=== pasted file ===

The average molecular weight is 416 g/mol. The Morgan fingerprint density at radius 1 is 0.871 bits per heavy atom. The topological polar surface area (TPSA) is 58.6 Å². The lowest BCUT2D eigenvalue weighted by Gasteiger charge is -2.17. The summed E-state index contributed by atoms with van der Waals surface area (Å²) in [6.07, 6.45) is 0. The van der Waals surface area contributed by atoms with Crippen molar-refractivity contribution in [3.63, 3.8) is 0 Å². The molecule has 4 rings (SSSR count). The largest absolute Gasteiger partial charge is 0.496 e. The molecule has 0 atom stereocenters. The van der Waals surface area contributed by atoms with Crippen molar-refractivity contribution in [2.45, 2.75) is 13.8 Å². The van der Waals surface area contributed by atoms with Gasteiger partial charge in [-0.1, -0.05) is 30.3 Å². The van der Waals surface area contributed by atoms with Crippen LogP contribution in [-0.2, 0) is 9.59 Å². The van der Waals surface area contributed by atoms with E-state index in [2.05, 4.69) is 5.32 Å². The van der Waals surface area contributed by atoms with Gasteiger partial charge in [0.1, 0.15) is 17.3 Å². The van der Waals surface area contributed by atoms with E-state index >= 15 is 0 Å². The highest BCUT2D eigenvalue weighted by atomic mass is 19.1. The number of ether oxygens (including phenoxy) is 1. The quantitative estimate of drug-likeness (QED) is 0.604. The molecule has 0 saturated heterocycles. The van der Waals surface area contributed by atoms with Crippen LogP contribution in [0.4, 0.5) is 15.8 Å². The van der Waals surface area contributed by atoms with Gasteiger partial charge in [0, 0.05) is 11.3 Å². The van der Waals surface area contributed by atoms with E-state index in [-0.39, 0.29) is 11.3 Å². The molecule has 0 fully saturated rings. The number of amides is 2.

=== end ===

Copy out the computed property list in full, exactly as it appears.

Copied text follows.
The average molecular weight is 416 g/mol. The Morgan fingerprint density at radius 1 is 0.871 bits per heavy atom. The topological polar surface area (TPSA) is 58.6 Å². The lowest BCUT2D eigenvalue weighted by Gasteiger charge is -2.17. The summed E-state index contributed by atoms with van der Waals surface area (Å²) in [6.07, 6.45) is 0. The van der Waals surface area contributed by atoms with Crippen molar-refractivity contribution in [3.63, 3.8) is 0 Å². The molecule has 4 rings (SSSR count). The largest absolute Gasteiger partial charge is 0.496 e. The molecule has 0 atom stereocenters. The van der Waals surface area contributed by atoms with Crippen molar-refractivity contribution in [2.45, 2.75) is 13.8 Å². The van der Waals surface area contributed by atoms with Gasteiger partial charge in [-0.1, -0.05) is 30.3 Å². The van der Waals surface area contributed by atoms with Crippen LogP contribution in [-0.2, 0) is 9.59 Å². The van der Waals surface area contributed by atoms with E-state index in [2.05, 4.69) is 5.32 Å². The van der Waals surface area contributed by atoms with Gasteiger partial charge in [0.1, 0.15) is 17.3 Å². The van der Waals surface area contributed by atoms with E-state index >= 15 is 0 Å². The highest BCUT2D eigenvalue weighted by atomic mass is 19.1. The number of ether oxygens (including phenoxy) is 1. The quantitative estimate of drug-likeness (QED) is 0.604. The molecule has 0 saturated heterocycles. The van der Waals surface area contributed by atoms with Crippen LogP contribution in [0.4, 0.5) is 15.8 Å². The van der Waals surface area contributed by atoms with Gasteiger partial charge in [0, 0.05) is 11.3 Å². The van der Waals surface area contributed by atoms with E-state index in [-0.39, 0.29) is 11.3 Å². The molecule has 0 fully saturated rings. The number of amides is 2.